Due to their hardware parallelism and reconfiguration capabilities, field programmable gate arrays (FPGAs) are integrated into modern heterogeneous platforms and run a variety of safety-critical applications. They are often coupled with CPUs. However, the security of this integration remains questionable. Modern FPGAs contain millions of programmable cells, forcing the designers to use third-party IP cores, which carry the risk of being infected with malicious code. Furthermore, researchers have recently demonstrated carrying out side-channel, fault-injection and denial-of-service attacks from the FPGA fabric. CPUs are also vulnerable to a variety of known attacks leveraging shared memory or microarchitectural state. In this project, we focus on discovering new security vulnerabilities introduced by FPGAs in heterogeneous systems. Discovering and understanding the mechanisms behind these, not yet understood, security threats will enable developing protections and countermeasures, necessary to guarantee safe employment of FPGAs in today's heterogeneous platforms.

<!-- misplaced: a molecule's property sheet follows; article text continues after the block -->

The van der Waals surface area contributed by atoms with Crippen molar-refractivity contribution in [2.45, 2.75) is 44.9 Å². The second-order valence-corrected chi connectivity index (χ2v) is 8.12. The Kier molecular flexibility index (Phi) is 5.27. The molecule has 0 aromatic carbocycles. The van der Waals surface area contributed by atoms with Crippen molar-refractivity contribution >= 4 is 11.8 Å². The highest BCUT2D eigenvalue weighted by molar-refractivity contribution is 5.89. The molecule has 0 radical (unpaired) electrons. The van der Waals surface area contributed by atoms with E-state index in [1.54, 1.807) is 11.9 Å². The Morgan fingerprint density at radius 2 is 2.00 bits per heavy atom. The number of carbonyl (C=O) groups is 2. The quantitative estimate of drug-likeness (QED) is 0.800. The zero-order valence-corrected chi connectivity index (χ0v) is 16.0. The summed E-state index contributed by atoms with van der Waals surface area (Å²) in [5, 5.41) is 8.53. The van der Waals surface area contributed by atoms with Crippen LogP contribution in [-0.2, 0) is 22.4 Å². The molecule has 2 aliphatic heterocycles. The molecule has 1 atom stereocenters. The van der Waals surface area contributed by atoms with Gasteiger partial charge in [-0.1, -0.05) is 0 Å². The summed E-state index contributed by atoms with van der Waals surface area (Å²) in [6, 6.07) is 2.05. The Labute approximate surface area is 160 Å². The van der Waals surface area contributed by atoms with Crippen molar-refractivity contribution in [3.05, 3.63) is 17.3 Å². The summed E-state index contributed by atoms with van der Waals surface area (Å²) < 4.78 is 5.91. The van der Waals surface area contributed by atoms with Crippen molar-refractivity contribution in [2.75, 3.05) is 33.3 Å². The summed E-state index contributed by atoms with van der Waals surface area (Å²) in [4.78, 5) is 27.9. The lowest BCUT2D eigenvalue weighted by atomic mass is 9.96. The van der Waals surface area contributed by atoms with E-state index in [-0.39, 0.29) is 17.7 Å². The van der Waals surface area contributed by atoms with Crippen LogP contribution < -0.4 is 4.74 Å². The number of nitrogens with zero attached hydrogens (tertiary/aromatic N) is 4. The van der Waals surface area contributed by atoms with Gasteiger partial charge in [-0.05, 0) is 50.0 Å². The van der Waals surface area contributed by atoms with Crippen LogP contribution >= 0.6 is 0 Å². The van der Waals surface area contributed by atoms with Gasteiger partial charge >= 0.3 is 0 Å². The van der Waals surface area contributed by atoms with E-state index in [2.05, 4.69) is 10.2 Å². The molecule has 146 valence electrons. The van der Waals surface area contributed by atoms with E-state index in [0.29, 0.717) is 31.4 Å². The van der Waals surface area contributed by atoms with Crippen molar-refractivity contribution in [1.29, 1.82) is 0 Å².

D. G. Mahmoud, W. Hu and M. Stojilović, X-Attack: Remote Activation of Satisfiability Don’t-Care Hardware Trojans on Shared FPGAs, The International Conference on Field-Programmable Logic and Applications (FPL), August 31 - September 4, 2020.